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Book Excerpts

Trudy Pitts: Extraordinary Pianist & Master of the Hammond B-3

By Published: August 14, 2012
More zingers. They spar a few more rounds. Then Trudy abruptly turns her attention back to me. She hums a few bars, then reads the lyrics to her new song, "What Happened To Yesterday."

"Oh Trudy, it's beautiful. Simply gorgeous. I love it."

"You think so? You like it? You know Pheralyn, it's just like we're some kind of spiritual sisters. We relate on so many spiritual levels. You with your writing, your poetry. Me with my music. Both of us with our families. You know there's something special about this thing we got going on." "Yeah, Trudy, we're soul sisters. I mean spiritual sisters. No, I mean sacred sisters. You know what I mean, we're sacred soul sisters. Hey, I think I just made a poem. 'Sacred. Soul. Sisters.' We ought to perform that. We ought to perform your 'Yesterday' song and my 'Sacred Soul' poem on stage. You at the piano. Me at the mic."

"Then let's do it."

"Ok Trudy. That's a promise. I 'm going to produce the show myself. We'll call it 'Celebrating 25 Years of Friendship.' No, no, no. I got it. We'll call it: 'Sacred Soul Sisters: Celebrating 25 Years of Sisterhood.' Don't worry, I'll take care of everything."

"Pheralyn we've been saying for years we were going to do something together. We may as well do it now."

A few months later, in September of 2009, after many rehearsals and writing and allowing the spirit to move us, and banning Mr. C from the process and then allowing Mr. C to critique us, we took center stage at the Ethical Society on Rittenhouse Square in Philadelphia, amongst a crowded room of family, friends and admirers. "Sacred Soul Sisters" was born. The collaboration came to life. What an amazing experience....and all from a simple late night phone call. It all started out with us reminiscing.

Love and Laughter: The Essence of Trudy Pitts

Talk about reminiscing. Yesterday, there was a ravishing full moon. It was the night of the lunar eclipse. I couldn't resist taking a moonlight jog. All the while I was running around St. Joe's track, I found myself reminiscing about all the fun times I've had with Trudy over these years. About how we laugh every time we get together. (We even laughed that day coming down the steps of Pinn Memorial Baptist Church, right after Sid Simmons' funeral.) And speaking about funerals—I remember how honored I was when Trudy entrusted me to write her mother's obituary, how I had it published in The Tribune.

When I think about Trudy, I think about how when we're with Mr. C, he always manages to find a way to treat us to something good to eat. Something forbidden and tasty and soulful. You know—something like fried chicken smothered in onions and gravy, with macaroni and cheese and collards on the side, and a gigantic slice of sweet potato pie with a dollop of whipped cream for dessert. Or that time he made that huge roast beef and brought it to the club, how he seasoned it with all that garlic the way he does, how he sliced it up so juicy and luscious.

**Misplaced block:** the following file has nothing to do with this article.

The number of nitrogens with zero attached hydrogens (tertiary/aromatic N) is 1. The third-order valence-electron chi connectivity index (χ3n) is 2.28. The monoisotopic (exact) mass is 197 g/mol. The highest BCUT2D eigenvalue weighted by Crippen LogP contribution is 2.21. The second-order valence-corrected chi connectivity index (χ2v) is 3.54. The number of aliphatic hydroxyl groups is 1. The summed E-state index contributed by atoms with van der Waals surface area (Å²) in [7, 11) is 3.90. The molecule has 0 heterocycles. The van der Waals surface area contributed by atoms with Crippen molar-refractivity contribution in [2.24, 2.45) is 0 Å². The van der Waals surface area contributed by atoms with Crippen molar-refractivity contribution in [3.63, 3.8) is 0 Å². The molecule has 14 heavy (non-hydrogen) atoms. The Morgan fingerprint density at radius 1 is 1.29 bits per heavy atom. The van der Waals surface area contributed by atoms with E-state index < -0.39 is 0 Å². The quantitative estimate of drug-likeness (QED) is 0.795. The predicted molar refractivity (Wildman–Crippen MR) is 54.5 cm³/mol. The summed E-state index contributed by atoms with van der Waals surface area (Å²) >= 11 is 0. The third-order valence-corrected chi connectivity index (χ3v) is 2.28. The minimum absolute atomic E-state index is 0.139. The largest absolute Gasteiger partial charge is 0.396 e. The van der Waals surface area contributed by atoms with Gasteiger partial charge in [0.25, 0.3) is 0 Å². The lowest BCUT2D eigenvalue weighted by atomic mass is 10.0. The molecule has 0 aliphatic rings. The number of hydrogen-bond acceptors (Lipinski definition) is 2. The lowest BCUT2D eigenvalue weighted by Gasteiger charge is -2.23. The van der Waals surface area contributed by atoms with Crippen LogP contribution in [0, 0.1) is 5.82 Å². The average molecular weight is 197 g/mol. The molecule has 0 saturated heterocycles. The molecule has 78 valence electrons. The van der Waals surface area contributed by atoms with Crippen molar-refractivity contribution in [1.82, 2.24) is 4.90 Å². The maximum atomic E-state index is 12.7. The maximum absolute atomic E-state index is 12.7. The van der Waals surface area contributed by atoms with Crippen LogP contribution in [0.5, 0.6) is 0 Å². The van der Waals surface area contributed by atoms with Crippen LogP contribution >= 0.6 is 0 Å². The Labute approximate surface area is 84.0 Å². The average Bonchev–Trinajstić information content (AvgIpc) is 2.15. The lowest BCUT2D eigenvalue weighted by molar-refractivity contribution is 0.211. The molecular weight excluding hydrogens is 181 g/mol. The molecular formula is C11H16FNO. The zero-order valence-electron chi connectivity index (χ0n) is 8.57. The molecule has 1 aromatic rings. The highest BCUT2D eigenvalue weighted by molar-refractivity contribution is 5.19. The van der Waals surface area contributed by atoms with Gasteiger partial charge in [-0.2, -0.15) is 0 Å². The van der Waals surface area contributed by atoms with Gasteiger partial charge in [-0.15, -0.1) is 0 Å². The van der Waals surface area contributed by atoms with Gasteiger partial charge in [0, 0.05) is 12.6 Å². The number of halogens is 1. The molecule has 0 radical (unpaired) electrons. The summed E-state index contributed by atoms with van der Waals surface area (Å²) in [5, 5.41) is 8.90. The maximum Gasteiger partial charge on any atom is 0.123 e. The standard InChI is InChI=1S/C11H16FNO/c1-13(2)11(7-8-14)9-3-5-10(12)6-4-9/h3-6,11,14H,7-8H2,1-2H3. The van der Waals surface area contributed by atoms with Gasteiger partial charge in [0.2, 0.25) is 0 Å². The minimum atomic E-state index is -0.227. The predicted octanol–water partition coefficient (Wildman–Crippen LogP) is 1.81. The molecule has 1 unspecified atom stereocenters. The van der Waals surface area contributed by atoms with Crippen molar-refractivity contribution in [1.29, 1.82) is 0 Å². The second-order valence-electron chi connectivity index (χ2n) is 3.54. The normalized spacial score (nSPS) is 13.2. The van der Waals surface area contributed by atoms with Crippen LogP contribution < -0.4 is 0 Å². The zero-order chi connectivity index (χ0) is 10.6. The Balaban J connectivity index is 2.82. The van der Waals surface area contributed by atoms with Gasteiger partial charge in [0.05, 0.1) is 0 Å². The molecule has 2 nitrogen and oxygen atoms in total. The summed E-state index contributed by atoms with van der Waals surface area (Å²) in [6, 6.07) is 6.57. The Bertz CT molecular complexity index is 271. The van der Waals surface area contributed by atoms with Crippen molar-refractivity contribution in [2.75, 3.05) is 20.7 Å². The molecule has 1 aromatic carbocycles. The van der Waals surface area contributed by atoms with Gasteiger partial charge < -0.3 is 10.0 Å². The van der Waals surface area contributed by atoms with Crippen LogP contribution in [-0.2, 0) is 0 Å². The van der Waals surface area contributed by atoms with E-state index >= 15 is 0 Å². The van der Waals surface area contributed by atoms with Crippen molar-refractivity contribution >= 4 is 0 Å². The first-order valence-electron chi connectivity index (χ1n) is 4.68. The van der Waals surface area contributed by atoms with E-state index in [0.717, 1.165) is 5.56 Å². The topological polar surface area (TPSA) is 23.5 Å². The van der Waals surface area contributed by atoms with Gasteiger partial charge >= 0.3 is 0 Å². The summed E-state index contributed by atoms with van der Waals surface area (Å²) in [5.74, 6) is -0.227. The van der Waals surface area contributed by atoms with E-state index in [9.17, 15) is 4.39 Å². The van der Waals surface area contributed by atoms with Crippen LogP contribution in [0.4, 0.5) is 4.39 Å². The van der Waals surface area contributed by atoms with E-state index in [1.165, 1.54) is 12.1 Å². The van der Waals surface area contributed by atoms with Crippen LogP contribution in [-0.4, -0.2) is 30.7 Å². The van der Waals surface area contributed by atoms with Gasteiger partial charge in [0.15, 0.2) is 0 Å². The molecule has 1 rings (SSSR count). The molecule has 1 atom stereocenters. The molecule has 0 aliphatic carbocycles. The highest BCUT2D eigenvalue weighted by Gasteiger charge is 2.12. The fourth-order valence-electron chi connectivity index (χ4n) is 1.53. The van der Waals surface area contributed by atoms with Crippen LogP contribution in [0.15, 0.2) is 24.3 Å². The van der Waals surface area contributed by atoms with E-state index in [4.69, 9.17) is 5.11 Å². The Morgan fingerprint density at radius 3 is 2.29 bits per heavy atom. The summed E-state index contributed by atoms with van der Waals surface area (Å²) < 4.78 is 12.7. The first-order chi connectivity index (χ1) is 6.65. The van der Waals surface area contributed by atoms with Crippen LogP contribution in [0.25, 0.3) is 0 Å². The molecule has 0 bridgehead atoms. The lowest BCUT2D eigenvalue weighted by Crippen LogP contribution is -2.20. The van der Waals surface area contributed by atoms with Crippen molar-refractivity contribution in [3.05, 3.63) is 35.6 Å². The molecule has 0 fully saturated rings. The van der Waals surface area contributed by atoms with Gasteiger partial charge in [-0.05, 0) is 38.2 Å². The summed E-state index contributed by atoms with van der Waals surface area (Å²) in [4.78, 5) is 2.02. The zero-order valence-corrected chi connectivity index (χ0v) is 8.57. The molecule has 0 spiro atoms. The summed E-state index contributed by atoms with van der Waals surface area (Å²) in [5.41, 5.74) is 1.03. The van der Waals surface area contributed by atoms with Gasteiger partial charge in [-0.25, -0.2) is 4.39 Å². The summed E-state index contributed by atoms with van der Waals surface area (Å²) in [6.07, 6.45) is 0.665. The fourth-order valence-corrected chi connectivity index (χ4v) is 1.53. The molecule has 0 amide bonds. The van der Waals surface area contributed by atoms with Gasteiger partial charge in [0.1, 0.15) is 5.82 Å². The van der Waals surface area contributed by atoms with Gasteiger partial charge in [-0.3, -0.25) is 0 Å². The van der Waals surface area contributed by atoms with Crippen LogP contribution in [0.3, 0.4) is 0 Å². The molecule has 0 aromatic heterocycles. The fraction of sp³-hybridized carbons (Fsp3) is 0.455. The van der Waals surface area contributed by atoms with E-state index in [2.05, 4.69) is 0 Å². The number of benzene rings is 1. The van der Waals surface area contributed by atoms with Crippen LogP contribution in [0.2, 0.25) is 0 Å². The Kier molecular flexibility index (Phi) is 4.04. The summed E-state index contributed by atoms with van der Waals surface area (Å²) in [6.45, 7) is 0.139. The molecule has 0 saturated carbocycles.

Then there was the night of Trudy's spectacular performance on the pipe organ at the Kennedy Center in Washington D.C., with her sidemen, Greg Osby
Greg Osby
Greg Osby
b.1960
saxophone
on alto and Mr. C on drums. Afterwards, at the hotel's restaurant, Mr. C ordered our dinners and got us started on our first round of drinks. Then he politely excused himself and went back to the room, so Trudy, L'Tanya and I could get our "girlfriend time" in. Lord, have mercy! We drank ourselves silly and closed the bar down that night. When I think about Trudy, I think about her warmth, her bright colors and bold outfits. When I think about Trudy, I think about her smile, her laugh, her verve for life, and how that verve translates into her dynamic art for living. What a blessing it is to have a bond so tight we both know we'll take each others' secrets to our graves.

Trudy Pitts—Live at the Great American Music HallYeah, yesterday I whirled around during the middle of one of my laps, faced the moon, burst out laughing and kept running backwards, amused at how light I felt, tickled about how I was thinking about Trudy and laughing, and running, and admiring the wonders of the full moon. But that was yesterday.

Today, I was walking up Chestnut Street, window shopping, admiring all of the holiday displays, as I made my way to an appointment. I came upon a miniature baby grand piano, the centerpiece amidst an arrangement of several other tiny musical instruments. Immediately I thought how Trudy would love it, how it would make the perfect Christmas gift. And then I remembered how I didn't get a chance to give Trudy her Christmas gift last year, and won't be giving her a gift this year either. Because she's gone. She's passed away.

As I stood there, I thought back to right after she transitioned, when I stayed up all night writing her obituary, praying for the right words to come. I didn't know what to say, but after a while, I got into the flow—just wrote honestly about her life. I assuaged my grief by relaying some of the information she had shared with me through the years:


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